Explore the delights of Peruvian cuisine on your customized South America tours. With 7000 years of history and several influences, Peruvian cuisine, the pride and joy of South America, has the largest number of dishes in the world.
“A Peruvian who does not eat ceviche is not Peruvian”, declared one of the cooks at a restaurant in Callao, which holds the world record since 2008 for serving the most ceviche ever – an astronomical 6.8 tons in just one afternoon!
The richness and diversity of Peruvian cuisine faces no threat from French, Creole or Chinese cuisine. While pisco sour cocktails, ceviche and quinoa have migrated to become favorites around the world, the most authentic Peruvian specialties are to be found back home.
The natural variety of ingredients found in Peru has inspired Peruvian cuisine with over 2,400 varieties of potato, 650 varieties of native fruit and 2,000 species of fish.
Peruvians have a real talent for conserving their traditional culture and yet adapting to modern culinary styles. Peruvian food is characterized by variety, and often accompanied by rice and aji to make spicy and colorful dishes.
Peru’s capital Lima, epitomizes the blending of Peruvian cuisines, many in existence for almost 70 centuries. Among the African, European, Asian, Arabic and Chinese influences, Creole cuisine is the most dominant. Lima is fast emerging as a new global culinary epicenter.
Peru’s eclectic cuisine has been acknowledged as one of the world’s finest, primarily based on Inca traditions having evolved with many waves of migration. Perhaps the greatest influence is the blend of Japanese and Peruvian techniques, local ingredients and flavors, called Nikkei cuisine, that offers some of the most innovative dishes.
Many critics claim that Peru is the next Scandinavia in the making, while molecular gastronomy is making its way onto every Lima menu.
Iconic Peruvian-Nikkei cuisine chefs Mitsuharu Tsumura and Gaston Acurio Jaramillo have revolutionized the famous ceviche, brilliantly fusing multicultural influences and creating a ceviche course that melds effortlessly into a sushi course. Where one style ends the other begins, with a harmonious explosion of temperatures, textures and tastes. Mitsuharu Tsumura of Maido restaurant, fuses Japanese and Peruvian techniques with stunning effect, while Gaston Acurio Jaramillo, ambassador of Peruvian cuisine, manages the restaurant franchise Astrid & Gastón, with 32 restaurants around the world.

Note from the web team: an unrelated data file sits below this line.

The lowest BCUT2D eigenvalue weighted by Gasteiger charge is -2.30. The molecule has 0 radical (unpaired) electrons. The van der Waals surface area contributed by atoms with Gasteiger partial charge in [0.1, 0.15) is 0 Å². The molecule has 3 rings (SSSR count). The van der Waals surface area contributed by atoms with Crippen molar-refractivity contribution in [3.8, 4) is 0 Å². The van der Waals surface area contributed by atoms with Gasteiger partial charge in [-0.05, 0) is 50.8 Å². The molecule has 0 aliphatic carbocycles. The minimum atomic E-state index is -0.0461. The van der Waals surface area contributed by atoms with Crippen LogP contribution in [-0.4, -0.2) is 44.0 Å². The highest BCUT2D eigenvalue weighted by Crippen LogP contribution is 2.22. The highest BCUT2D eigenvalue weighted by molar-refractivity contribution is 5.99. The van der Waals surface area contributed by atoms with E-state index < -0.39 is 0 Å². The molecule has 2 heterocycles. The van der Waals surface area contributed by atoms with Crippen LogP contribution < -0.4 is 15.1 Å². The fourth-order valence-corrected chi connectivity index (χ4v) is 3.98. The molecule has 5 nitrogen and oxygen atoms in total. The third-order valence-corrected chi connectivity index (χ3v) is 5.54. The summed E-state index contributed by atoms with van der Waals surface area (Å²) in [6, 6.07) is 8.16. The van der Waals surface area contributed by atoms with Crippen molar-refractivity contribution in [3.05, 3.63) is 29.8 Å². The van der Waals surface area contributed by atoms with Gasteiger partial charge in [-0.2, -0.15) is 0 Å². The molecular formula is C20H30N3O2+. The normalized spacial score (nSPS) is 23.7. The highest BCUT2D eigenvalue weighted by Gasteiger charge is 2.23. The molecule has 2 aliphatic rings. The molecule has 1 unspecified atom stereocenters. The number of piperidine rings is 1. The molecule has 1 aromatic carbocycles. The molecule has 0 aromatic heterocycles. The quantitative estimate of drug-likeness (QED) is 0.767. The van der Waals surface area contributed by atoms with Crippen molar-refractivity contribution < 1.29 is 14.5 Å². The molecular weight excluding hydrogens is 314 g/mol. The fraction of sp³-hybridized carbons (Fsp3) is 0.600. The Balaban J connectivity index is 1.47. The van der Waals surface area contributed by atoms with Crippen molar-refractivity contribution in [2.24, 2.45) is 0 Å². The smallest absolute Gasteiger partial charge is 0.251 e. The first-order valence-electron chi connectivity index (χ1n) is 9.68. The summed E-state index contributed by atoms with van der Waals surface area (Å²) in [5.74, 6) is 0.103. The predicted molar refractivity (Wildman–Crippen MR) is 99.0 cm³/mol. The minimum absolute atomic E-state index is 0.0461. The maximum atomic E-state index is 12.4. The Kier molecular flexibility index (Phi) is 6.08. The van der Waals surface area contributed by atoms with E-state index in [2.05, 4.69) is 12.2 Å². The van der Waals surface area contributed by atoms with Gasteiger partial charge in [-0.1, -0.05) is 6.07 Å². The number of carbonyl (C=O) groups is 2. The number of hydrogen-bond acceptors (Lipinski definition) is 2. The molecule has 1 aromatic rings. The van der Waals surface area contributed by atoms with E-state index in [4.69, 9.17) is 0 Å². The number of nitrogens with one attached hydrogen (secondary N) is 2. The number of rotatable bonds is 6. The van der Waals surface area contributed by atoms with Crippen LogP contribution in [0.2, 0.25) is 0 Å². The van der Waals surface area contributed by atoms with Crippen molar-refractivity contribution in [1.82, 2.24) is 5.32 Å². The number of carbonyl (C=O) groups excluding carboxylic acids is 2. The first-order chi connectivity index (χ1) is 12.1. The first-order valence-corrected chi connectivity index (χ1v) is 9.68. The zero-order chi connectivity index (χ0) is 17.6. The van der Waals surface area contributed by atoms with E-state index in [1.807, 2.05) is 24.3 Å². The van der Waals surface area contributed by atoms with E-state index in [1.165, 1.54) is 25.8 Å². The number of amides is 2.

The unofficial national dish would perhaps be ceviche, where bite-size pieces of raw fish are marinated in citrus juices, usually lime. The acidity of the citric juices cook the fish, giving it a delicate flavor and slightly chewy texture. This is usually spiced with red onions and aji peppers, often served with sweet potato or choclo, a white Andean corn. Ceviche restaurants (cevicherías) often close around 4 pm, as the fish caught in the morning is no longer fresh by afternoon.
Imagine french fries in a stir-fry or rice and potatoes served in the same dish…this dish breaks all rules. This hybrid Asian fusion stir-fry includes beef, tomatoes, yellow aji peppers, and onions blended in a pan with fried potatoes and seasoned with soy sauce, usually served over white rice.
Delicious, flaky, hot, freshly baked empanadas are prepared with a filling of chicken or beef, with caramelized onions, olives, and hard boiled egg.
Prepared using guinea pig, the staple meat of many households in the Andes, this is usually baked or barbecued on a spit and served whole.
This rich, velvety stew is made with chicken, yellow aji pepper and condensed milk, thickened with white bread. The vegetarian alternative is the ubiquitous papa a la huancaina, boiled potato prepared in a creamy yellow sauce.
Also known as manjar, manjar blanco, and arequipe, this is found in birthday cakes, ice creams, pastries, cookies, and more. It is prepared by boiling milk and sugar until the mixture is a thick, golden caramel sauce.
This popular dessert is prepared from purple corn and fruit, thickened into a pudding-like consistency using potato flour/cornstarch, and spiced with cinnamon and cloves. Mazamorra has a beautiful deep purple (morada) color and tastes like an exotic blackberry pie filling.
Pisco is a grape distilled brandy, and the pisco sour cocktail was invented by American bartender, Victor Morris or ‘Gringo Morris’ in the 1920’s. Pisco sours are extremely strong, and range from 60 to 100 proof. The classic pisco sour is shaken over ice and strained.
“People who love to eat, are always the best people” – Julia Child.
So, if you love to eat and are a connoisseur of new and exotic foods, then Peru is just the place.
Explore the culinary delights of Lima, experience the food scene of Bolivia, and wash it down with some fine wine from Argentina and Chile’s best vineyards on customized South America tours with us.Let us help you realize your food dreams and create a culinary experience just for you!
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